Hard Knocks

I used to think the doorbell was a modern invention. Push the button on the porch and a bell rings in another part of the house entirely. Like switching on a light or answering a telephone call, I assumed it was a modern sensation.

But no, the electric doorbell was invented in 1831. And the word “doorbell” itself dates back to at least 1815. The concept itself is even older. Don Manuel Alvarez Espriella, writing of a visit to London in 1808, observes with surprise that unlike houses in other parts of Europe, the houses in London feature doorknockers instead of bells to announce visitors. He found the knockers infinitely more useful than a bell because “the knocker may be so handled as to explain who plays upon it, and accordingly it has its systematic set of signals. The post-man comes with two loud and rapid raps, such as no person but himself ever gives. One very loud knock of less vehemence denotes a servant or other messenger. Visitors give three or four. Footmen or coachmen always more than their masters; and the master of every family has usually his particular touch, which is immediately recognized.”

French visitor Louis Simond makes much the same observation the following year while describing the dinner hour rush of carriages through the streets of London. “Stopping suddenly, a footman jumps down, runs to the door, and lifts the heavy knocker—gives a great knock—then several smaller ones in quick succession—then with all his might—flourishing as on a drum, with an art, and an air, and a delicacy of touch, which denote the quality, the rank, and the fortune of his master.”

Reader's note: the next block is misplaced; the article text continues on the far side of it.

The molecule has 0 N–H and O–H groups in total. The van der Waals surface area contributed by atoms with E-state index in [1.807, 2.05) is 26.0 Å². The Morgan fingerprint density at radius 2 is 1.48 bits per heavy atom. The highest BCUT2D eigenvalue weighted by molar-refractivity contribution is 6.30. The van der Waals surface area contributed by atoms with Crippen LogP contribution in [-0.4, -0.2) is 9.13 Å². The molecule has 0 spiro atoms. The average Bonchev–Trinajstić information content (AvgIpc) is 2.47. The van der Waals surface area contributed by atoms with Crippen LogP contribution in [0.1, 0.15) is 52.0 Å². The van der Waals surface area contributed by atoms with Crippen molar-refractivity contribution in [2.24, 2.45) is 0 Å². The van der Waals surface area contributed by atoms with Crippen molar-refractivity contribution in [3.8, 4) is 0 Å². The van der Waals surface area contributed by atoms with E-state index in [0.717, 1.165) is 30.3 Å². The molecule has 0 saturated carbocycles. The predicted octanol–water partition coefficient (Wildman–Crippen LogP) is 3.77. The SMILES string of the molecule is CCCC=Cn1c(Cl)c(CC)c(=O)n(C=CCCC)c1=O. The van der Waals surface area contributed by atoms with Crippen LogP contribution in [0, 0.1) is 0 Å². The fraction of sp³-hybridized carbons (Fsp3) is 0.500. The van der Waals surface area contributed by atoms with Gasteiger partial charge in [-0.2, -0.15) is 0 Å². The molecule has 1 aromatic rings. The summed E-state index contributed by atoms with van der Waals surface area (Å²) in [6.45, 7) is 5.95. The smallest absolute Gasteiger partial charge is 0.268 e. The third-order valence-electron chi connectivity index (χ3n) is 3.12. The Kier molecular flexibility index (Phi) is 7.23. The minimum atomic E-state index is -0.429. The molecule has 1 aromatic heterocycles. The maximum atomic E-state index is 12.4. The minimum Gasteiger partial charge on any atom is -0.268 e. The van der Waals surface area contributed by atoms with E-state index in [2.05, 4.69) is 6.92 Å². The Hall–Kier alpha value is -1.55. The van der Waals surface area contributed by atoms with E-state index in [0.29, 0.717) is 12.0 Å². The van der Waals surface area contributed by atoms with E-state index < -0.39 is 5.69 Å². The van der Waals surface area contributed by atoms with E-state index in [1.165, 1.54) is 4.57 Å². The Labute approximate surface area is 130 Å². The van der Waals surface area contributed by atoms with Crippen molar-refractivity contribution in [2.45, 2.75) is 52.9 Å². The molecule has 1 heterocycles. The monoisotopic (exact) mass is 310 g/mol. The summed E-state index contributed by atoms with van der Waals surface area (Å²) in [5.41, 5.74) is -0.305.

The bell, by contrast, was deplored as imparting no information about the ringer. I’ve not been able to discern anything about the type of bell Espriella refers to; every house of that era that I have ever visited has a knocker or nothing.

I used to work with a guy who, when he had something to say, would come up to a coworker’s door and scratch with his finger nails like an obsequious rat. It gave everyone the creeps, but I think he meant only to be respectful.

In his case, most of us would have preferred the anonymous, disrespectful doorbell.

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This is an encore posting of an article originally appearing on Living History in January of 2007.  It’s up as part of my Regency series in honor of the release of Deceptive Behavior while my daughter and I are in New Orleans for the Jump Rope portion of the Junior Olympics.

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